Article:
CBD products: What are they and can I take them?

There is a growing number of cannabidiol (CBD) products that can be purchased in forms such as oils, extracts, vape and e-liquids available on the market, but what exactly are they and can athletes use them safely within the rules of anti-doping?

What is cannabidiol (CBD)?

CBD is one of around 110 known cannabinoids produced by the cannabis plant. It has a different chemical structure to THC, which is the psychoactive compound that illicit drug users use to get “high”. CBD does not have this effect.

What is the status of cannabidiol (CBD) in sport?

CBD is not currently listed on the World Anti-Doping Agency’s Prohibited List, and so is permitted to use in sport. All other cannabinoids (including, but not limited to, cannabis, hashish, marijuana, and THC) are prohibited in-competition.

THC is a ‘threshold substance’, which is reported as an Adverse Analytical Finding (AAF) when present in urine at concentrations of greater than 150 nanograms per milliliter. Other cannabinoids on the Prohibited List do not have a reporting threshold, meaning that the detection of even the smallest amount in urine will be considered as an AAF.

What is the composition of cannabidiol (CBD) products?

It is difficult to extract only CBD from the cannabis plant, so most CBD products will contain a mixture of compounds that are derived from the plant, including THC. CBD products that are derived from industrial hemp claim to contain low concentrations of THC. However, the following factors may influence the levels of THC within CBD products:
• The variety of the plant used
• The part of the plant used
• The refinement process used by the manufacturer
• The preparation of the product

These factors make it challenging to provide a definitive answer on whether use of a product would lead an athlete to ingest enough THC to incur an AAF, should they be drug tested in-competition.

What are the risks of athletes using cannabidiol (CBD) products?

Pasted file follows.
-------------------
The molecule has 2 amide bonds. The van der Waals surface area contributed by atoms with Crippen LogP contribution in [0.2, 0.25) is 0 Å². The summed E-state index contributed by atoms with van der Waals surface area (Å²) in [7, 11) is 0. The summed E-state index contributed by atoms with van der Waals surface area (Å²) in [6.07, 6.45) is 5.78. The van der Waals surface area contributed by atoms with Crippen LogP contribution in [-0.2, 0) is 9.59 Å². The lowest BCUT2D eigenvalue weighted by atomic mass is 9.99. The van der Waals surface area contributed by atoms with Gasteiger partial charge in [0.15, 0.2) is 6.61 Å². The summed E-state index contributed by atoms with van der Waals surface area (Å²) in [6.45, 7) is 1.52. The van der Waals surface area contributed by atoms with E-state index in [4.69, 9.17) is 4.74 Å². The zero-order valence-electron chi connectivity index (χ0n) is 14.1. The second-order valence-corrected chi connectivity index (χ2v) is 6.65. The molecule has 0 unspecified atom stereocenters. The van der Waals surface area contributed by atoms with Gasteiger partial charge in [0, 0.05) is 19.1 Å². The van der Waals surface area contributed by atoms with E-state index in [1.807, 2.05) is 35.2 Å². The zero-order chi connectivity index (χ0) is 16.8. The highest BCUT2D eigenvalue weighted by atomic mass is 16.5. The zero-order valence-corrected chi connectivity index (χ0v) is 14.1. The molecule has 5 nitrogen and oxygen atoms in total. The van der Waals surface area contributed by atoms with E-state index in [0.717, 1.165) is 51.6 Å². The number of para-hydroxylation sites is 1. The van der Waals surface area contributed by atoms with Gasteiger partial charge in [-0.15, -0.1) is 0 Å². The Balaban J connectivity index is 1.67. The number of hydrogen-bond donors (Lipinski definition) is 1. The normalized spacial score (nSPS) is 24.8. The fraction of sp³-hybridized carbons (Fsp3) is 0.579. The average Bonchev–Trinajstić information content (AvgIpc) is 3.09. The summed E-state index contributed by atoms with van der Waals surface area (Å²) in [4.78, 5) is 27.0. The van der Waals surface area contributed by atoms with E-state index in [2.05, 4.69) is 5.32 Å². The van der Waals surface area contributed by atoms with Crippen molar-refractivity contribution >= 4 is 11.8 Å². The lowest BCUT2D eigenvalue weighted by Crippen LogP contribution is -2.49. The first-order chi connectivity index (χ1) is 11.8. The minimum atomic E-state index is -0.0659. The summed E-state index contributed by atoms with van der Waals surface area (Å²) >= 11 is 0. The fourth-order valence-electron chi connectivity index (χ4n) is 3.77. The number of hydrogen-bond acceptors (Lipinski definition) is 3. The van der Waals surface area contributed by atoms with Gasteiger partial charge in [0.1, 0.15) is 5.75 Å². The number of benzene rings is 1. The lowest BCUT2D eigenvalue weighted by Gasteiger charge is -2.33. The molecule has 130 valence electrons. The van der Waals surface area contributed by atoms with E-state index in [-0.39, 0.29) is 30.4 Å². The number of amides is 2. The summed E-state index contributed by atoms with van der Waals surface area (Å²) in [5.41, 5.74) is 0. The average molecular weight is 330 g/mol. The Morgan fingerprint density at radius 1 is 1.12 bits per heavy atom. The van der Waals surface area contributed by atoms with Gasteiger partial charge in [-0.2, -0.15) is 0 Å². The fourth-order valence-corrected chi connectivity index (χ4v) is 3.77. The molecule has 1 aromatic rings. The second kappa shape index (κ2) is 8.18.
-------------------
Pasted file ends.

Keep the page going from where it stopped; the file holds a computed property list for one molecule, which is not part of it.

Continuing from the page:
Despite the permitted status of CBD, there is still a risk to athletes using CBD products. Athletes must still consider the risk of inadvertently ingesting a CBD product that either has a higher THC concentration than expected or contains another cannabinoid that is prohibited in sport.

This may occur if:
• a product becomes contaminated with a different species of plant that has a high-THC concentration; or
• the wrong part of the cannabis plant is used during the manufacturing process (due to misidentification).

Indeed, the FDA (US Food and Drug Administration) routinely publish quality control issues found in US manufactured CBD products. The same risks apply to UK manufactured products.

A study published by the Journal of the American Medical Association in 2017 documented the detection of THC in some CBD products at levels higher than is currently permitted by the FDA.

A study published by Forensic Science International in 2018 also detected 5F-ADB (a prohibited cannabinoid) in commercially available CBD e-liquids in the US.

Can third-party batch testing minimise the risk?

At present, UKAD is not aware of any third-party laboratories providing a risk minimisation programme within elite sport that screen CBD products for prohibited substances (such as LGC who operate the Informed-Sport programme). Such testing focuses on risk management within elite sport and the protection of athletes who are subject to doping controls.

Many manufacturers conduct their own testing, but the reliability of in-house testing programmes is unknown. As a result, you should not rely on such test results for CBD and other products, as reassurance that the product has a low THC content and is free from containing other cannabinoids that are prohibited in sport.

What is UK Anti-Doping’s position regarding the use of cannabidiol (CBD) products in sport?

The use of any CBD product is at your own risk as an athlete, all athletes must adhere to the principle of strict liability and are solely responsible for any substances found in their system.

As a result, CBD products should be considered in the same way as all other dietary supplements - that strict liability will still apply, and the appropriate sanctions will be imposed on any athlete returning an AAF from any supplement product, as with all other cases of doping.

Glossary

Adverse Analytical Finding (AAF)
A doping control sample that shows the presence of a prohibited substance or its metabolites or markers (including elevated quantities of endogenous substances) or evidence of the use of a prohibited method following testing and its subsequent report. An adverse analytical finding does not necessarily lead to an anti-doping rule violation, since an athlete may have a Therapeutic Use Exemption (TUE) for this particular substance.

Threshold substance
A substance which will only report as an Adverse Analytical Findings (AAF) if found above a specified concentration within a sample.

WADA Prohibited List
The List which identifies the substances and methods prohibited in sport. The Prohibited List is one of the six WADA International Standards and is mandatory for signatories to the World Anti-Doping Code. The Prohibited List is consulted on annually and updated every year on 1 January.